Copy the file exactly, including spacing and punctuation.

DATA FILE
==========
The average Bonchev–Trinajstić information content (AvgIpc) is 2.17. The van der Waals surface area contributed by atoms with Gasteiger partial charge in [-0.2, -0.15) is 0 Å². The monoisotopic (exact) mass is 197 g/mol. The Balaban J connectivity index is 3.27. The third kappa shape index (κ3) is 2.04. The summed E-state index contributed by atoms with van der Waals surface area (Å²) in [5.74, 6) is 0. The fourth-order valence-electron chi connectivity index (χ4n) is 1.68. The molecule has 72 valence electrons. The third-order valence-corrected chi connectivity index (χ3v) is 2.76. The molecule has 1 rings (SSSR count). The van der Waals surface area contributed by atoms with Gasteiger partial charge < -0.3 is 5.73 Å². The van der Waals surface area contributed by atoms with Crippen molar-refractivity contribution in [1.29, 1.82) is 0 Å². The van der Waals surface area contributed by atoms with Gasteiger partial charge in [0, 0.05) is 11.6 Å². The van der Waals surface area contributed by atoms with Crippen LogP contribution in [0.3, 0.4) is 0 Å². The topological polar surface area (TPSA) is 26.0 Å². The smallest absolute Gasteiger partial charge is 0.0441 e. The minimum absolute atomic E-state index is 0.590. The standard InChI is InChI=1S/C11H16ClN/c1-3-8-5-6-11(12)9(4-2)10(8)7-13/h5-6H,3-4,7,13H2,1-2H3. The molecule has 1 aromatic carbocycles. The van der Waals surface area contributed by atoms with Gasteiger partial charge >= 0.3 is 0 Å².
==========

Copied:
The average Bonchev–Trinajstić information content (AvgIpc) is 2.17. The van der Waals surface area contributed by atoms with Gasteiger partial charge in [-0.2, -0.15) is 0 Å². The monoisotopic (exact) mass is 197 g/mol. The Balaban J connectivity index is 3.27. The third kappa shape index (κ3) is 2.04. The summed E-state index contributed by atoms with van der Waals surface area (Å²) in [5.74, 6) is 0. The fourth-order valence-electron chi connectivity index (χ4n) is 1.68. The molecule has 72 valence electrons. The third-order valence-corrected chi connectivity index (χ3v) is 2.76. The molecule has 1 rings (SSSR count). The van der Waals surface area contributed by atoms with Gasteiger partial charge < -0.3 is 5.73 Å². The van der Waals surface area contributed by atoms with Crippen molar-refractivity contribution in [1.29, 1.82) is 0 Å². The van der Waals surface area contributed by atoms with Gasteiger partial charge in [0, 0.05) is 11.6 Å². The van der Waals surface area contributed by atoms with Crippen LogP contribution in [0.3, 0.4) is 0 Å². The topological polar surface area (TPSA) is 26.0 Å². The smallest absolute Gasteiger partial charge is 0.0441 e. The minimum absolute atomic E-state index is 0.590. The standard InChI is InChI=1S/C11H16ClN/c1-3-8-5-6-11(12)9(4-2)10(8)7-13/h5-6H,3-4,7,13H2,1-2H3. The molecule has 1 aromatic carbocycles. The van der Waals surface area contributed by atoms with Gasteiger partial charge >= 0.3 is 0 Å².